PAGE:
Sanjeev Kotnala: Have your SOPs lived their life?

02 Feb,2017

By Sanjeev Kotnala


Every self-respecting department in a growing organisation has defined standard operating processes (SOP). The problem is simple. Most of the process were created when the organisation was of a different size, operating in a zone with market dynamics that may not be now relevant. However, like religious rituals and family traditions, they remain unchallenged. In fact, quite a few are really the new bottlenecks or barriers to streamlined efficiencies thus increasing the possibilities of error and delays.

If you start scrutinising processes, it will not be surprising to find that many do need recalibrating.

It could be the steps to be followed in generating a report, reminders built in for updating, the way to access and resolve consumer complaint or even manufacturing or indenting a product. Trust me, inefficient old traditional processes may actually be the cause and high contributor to business disadvantage, stress, missed deadlines and increased cost.

It is recommended that businesses must evaluated and re-calibrate their processes at a regular frequency.

Every team and department work with set documented procedures that are well-established and passed down the order. Advertising and marketing is no different. These are fondly called Standard Operating Procedures. They tell you what to do under which situation. They promise that if you did what they suggest, you can be absolved of any irresponsible behavior. You may, in fact, be branded an organisational man.

Don’t take me otherwise, SOP are important and hugely critical when they deal with safety-related, legal or financial objectives.

SOPs are designed to streamline the way people work. When everyone follows a well-tested set of steps, there are fewer errors and delays and there is less duplicated effort. With time, new set of SOPs get accumulated within the system. Naturally with time, redundancy does creeps-in unannounced. If you have been updating everything and techniques in life, why not the SOP’s.

If and whenever you experience a problem of relevance with a SOP, it is review time. It is time to update or upgrade to something that  keeps the process relevant and result oriented. Or in some cases, you could be best adviced to drop the process.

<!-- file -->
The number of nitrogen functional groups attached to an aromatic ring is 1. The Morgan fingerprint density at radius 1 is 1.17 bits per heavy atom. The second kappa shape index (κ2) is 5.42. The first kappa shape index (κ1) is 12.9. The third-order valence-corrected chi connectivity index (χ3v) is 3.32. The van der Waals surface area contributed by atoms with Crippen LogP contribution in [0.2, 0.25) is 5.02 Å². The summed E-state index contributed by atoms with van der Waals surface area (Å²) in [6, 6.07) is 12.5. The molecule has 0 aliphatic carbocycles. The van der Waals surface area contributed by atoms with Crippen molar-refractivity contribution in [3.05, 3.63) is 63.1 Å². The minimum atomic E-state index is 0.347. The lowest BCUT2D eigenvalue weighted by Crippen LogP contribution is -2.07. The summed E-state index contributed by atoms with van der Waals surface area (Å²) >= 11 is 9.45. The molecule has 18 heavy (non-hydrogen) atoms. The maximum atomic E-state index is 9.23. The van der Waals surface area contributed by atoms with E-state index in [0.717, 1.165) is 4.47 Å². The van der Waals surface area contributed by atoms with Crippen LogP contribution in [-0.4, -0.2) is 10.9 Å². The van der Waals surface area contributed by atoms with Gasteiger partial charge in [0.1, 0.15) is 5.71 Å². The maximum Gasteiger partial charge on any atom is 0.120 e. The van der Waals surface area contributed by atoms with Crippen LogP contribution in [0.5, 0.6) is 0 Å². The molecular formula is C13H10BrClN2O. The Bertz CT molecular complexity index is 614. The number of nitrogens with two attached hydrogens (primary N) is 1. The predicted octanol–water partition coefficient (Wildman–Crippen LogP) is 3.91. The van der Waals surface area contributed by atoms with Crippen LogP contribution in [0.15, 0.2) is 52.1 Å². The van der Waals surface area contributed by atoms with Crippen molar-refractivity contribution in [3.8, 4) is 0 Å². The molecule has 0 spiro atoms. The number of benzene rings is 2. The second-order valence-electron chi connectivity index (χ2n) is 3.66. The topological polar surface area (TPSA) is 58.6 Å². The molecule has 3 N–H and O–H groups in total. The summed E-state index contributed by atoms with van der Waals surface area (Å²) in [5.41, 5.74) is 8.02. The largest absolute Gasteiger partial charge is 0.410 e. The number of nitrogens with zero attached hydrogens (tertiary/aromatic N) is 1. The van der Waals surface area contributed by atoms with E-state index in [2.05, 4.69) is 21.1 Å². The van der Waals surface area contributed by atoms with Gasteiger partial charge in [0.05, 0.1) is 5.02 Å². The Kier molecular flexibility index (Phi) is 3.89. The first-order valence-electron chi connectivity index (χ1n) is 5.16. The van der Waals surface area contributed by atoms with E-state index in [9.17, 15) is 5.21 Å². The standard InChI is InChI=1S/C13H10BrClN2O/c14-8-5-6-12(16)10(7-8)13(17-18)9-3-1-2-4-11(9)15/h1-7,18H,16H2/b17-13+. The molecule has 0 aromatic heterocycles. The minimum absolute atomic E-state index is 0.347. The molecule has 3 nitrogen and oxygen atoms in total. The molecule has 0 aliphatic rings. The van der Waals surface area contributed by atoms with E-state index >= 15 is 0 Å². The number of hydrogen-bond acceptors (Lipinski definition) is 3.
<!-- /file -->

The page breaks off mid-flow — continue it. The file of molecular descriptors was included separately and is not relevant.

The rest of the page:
The process revival and re-engineering are an art in itself. Maybe, you could do with some preliminary steps.

MAP THE PROCESS. Identify the process needing intervention. Document each step and sub processes. Use flow charts to capture every step. Detail out the phases and sub-steps with the help of regular users.

ANALYSE THE PROCESS. Investigate the observed and felt problems in the processes. Check for redundancy duplication and technology intervention.

One of the ways is to get answers to some simple questions. What makes the user frustrated in the process? Which steps are bottlenecks? Where is the delay happening? Is there a need to decrease interdependency? Which steps are no longer required and can be replaced? What are the areas which are impacting negatively the cost and quality?

Check how other organisations handle a similar requirement. Remind yourself, you need to fix the problem and not just the symptoms.

RE-ENGINEER THE PROCESS. Tweak or redesign to take care of identified issues and challenges. While doing so, you will be better served to speak and interact, include real SOP users in your re-engineering approach. They are the one who will know best and also be able to suggest new approaches. Explore multiple possible solutions to the issues. Choose the one which is best in the real-life context. Check – recheck time-effort-cost-risk -end customer experience and impact before taking it for final discussion.

Once you are through with re-engineering the SOP with your team and there is a collective buy-in, formalise it with proper documentation and authority. Don’t wait for the processes to get irrelevant and users to raise their voice. Plan review of the new process and mark that date on the process document.

IMPLEMENT. Implementing a process is a mini project in itself. Before pressing pedal, you must communicate the new process to every stakeholder and resources groups ( like UT/ HR/ Finance/ Documentation) that may need to intervene for its perfect implementation.

Present the benefits to the users. Bring everyone to the same page. It is important for all stakeholders to understand the reason for change and how it impacts them and the organization. There may be a need to educate and involve external business associates for perfect implementation. Their systems may need to be re-calibrated to accept the new process.

SUPPORT. Even after you have run a successful pilot, trust, the new processes will have its own bugs. You must have an FAQ designed to take care of minor issues and an empowered service team to take up major issues.

Unfortunately, you only realise the issues post the process has been implemented. The first review is a pre-determined time for ironing out unexpected challenges. And it must be done ASAP. Allow an empowered user  team to retweak if necessary and finalise the new porcess. Cap this with a built-in review / expirey date. You will find that a small change like this expiry / review dates will suddenly make changes more acceptable.

Don’t forget – PERFECTION is always WORK-IN-PROGRESS


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